Your nose is one of the less complicated parts of your body, and yet we credit it with considerable intelligence in the area of truth vs. falsehood. We "sniff out a lie." We say "something smells fishy." Now studies suggest that something more than metaphor may be at work here--specifically, brain science. The same research may also shed unexpected light on religious faith.
Believing or disbelieving something is always as much about feeling as fact. Sam Harris, a doctoral candidate at UCLA, wanted to see what that means in physiological terms. To many readers, Harris is best known for his antireligious book The End of Faith. But he is also a neuroscientist. In a study reported in the Annals of Neurology, Harris presented 14 people with 360 statements designed to elicit belief, disbelief or uncertainty. He tracked their brain response with a functional magnetic resonance imager (fMRI) and got some very revealing results.
Statements like "2 + 2 = 5" and "Torture is good" caused an area called the anterior insula to light up. True statements like "2 + 2 = 4" activated the ventromedial prefrontal cortex. The ventromedial is thought to play a role in judgment, memory, fear and, according to one study, soft-drink preferences. The anterior insula helps process fear, disgust and reactions to bad smells.
This is not the only study to have suggested that disbelief and moral outrage may be processed in the area of the brain that makes us go "Blechh." Sam Bowles, professor of human behavior at the Santa Fe Institute, describes research in which an unfair business deal produced a response in the same region. How did disgust get involved in the belief-and-disbelief business? Some think it started as a fairly straightforward adaptation to enable a suspicious taste, smell or appearance--like that of vermin--to trigger the impulse to eliminate the source. We may have then generalized that reaction to ideas. "When someone says something you disbelieve," Harris says, "it has a kind of emotional tone. Rejecting someone's statement as illogical or incompatible feels like something."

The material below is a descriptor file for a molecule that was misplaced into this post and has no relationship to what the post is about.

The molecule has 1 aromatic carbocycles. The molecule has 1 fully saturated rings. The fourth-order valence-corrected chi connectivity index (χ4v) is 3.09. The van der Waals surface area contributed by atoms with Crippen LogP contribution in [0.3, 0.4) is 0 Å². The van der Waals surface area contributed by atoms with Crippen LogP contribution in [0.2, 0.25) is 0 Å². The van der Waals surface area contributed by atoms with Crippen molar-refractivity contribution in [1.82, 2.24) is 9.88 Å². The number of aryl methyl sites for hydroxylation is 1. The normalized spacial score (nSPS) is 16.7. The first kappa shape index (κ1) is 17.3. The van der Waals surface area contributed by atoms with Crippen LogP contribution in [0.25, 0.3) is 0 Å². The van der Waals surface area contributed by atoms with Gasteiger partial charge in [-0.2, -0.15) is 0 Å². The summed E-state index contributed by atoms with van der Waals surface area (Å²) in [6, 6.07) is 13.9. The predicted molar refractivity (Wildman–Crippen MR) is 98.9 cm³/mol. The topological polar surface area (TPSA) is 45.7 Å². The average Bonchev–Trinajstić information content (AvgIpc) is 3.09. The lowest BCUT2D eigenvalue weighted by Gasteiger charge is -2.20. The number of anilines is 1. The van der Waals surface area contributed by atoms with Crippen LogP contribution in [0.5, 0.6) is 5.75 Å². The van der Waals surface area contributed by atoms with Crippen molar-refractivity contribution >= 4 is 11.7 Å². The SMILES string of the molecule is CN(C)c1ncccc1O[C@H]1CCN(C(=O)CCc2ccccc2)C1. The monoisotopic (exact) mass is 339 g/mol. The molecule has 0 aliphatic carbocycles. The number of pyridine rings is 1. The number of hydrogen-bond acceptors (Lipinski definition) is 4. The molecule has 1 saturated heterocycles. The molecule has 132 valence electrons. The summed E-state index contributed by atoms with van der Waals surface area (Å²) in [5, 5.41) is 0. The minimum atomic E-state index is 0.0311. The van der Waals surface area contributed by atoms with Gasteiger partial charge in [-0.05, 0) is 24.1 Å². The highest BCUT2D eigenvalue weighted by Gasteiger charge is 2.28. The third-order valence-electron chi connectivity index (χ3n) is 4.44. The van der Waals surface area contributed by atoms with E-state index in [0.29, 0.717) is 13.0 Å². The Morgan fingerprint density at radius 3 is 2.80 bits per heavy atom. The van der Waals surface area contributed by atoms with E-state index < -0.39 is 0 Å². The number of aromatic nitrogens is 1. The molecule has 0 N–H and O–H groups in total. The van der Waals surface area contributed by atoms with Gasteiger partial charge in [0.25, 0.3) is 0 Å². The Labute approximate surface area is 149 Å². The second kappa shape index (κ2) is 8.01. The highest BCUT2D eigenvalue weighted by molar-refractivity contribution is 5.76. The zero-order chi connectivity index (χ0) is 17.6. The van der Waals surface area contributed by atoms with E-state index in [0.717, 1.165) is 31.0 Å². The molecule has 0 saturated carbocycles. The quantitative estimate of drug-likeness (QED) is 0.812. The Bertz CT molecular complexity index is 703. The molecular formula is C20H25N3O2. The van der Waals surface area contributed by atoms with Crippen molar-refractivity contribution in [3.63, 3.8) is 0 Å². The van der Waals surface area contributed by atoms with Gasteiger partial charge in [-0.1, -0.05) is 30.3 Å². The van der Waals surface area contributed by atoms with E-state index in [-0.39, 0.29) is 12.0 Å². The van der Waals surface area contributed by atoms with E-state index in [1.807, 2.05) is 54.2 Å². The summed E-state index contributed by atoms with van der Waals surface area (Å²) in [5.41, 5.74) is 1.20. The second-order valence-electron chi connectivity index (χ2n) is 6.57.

Harris guesses that if the anterior insula collaborates in prompting distaste for such disparate things as bad math, waterboarding and sour milk, it may also act when a religious believer recoils at the statement "God is dead." His next trial will test religious belief and disbelief. Can he remain unbiased? He points out that it's impossible to prove or disprove God's existence just by studying what humans think is true or false. Faith, however, is more vulnerable. He admits that those who regard faith as a communion with the divine, at least partly independent of body chemistry, may object if he shows that it is "essentially the same as other kinds of knowing or thinking." Pictures from an fMRI would not make that case definitively--but Harris knows that nobody is likely to produce competing photos of the divine part.